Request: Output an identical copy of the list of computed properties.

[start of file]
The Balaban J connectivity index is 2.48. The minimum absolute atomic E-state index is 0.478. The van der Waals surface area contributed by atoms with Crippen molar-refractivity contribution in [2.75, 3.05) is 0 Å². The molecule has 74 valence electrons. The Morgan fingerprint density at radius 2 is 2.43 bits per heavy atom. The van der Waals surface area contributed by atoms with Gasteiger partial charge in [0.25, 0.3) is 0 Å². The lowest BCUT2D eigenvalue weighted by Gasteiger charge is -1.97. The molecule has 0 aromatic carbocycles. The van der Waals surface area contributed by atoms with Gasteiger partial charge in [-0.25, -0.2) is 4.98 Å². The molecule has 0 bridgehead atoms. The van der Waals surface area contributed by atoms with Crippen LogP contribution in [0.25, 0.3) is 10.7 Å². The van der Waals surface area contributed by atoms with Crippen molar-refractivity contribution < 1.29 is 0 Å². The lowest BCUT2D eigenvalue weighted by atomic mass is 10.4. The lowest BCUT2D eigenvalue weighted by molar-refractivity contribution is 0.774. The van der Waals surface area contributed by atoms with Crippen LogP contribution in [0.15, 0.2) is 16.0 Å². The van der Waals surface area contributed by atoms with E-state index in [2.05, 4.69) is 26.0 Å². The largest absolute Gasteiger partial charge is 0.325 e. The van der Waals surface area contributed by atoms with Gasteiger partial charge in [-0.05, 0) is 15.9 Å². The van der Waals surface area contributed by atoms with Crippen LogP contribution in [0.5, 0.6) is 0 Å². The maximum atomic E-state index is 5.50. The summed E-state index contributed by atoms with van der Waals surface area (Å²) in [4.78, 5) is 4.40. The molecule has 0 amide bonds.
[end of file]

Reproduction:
The Balaban J connectivity index is 2.48. The minimum absolute atomic E-state index is 0.478. The van der Waals surface area contributed by atoms with Crippen molar-refractivity contribution in [2.75, 3.05) is 0 Å². The molecule has 74 valence electrons. The Morgan fingerprint density at radius 2 is 2.43 bits per heavy atom. The van der Waals surface area contributed by atoms with Gasteiger partial charge in [0.25, 0.3) is 0 Å². The lowest BCUT2D eigenvalue weighted by Gasteiger charge is -1.97. The molecule has 0 aromatic carbocycles. The van der Waals surface area contributed by atoms with Gasteiger partial charge in [-0.25, -0.2) is 4.98 Å². The molecule has 0 bridgehead atoms. The van der Waals surface area contributed by atoms with Crippen LogP contribution in [0.25, 0.3) is 10.7 Å². The van der Waals surface area contributed by atoms with Crippen molar-refractivity contribution < 1.29 is 0 Å². The lowest BCUT2D eigenvalue weighted by atomic mass is 10.4. The lowest BCUT2D eigenvalue weighted by molar-refractivity contribution is 0.774. The van der Waals surface area contributed by atoms with Crippen LogP contribution in [0.15, 0.2) is 16.0 Å². The van der Waals surface area contributed by atoms with E-state index in [2.05, 4.69) is 26.0 Å². The largest absolute Gasteiger partial charge is 0.325 e. The van der Waals surface area contributed by atoms with Gasteiger partial charge in [-0.05, 0) is 15.9 Å². The van der Waals surface area contributed by atoms with Crippen LogP contribution in [0.5, 0.6) is 0 Å². The maximum atomic E-state index is 5.50. The summed E-state index contributed by atoms with van der Waals surface area (Å²) in [4.78, 5) is 4.40. The molecule has 0 amide bonds.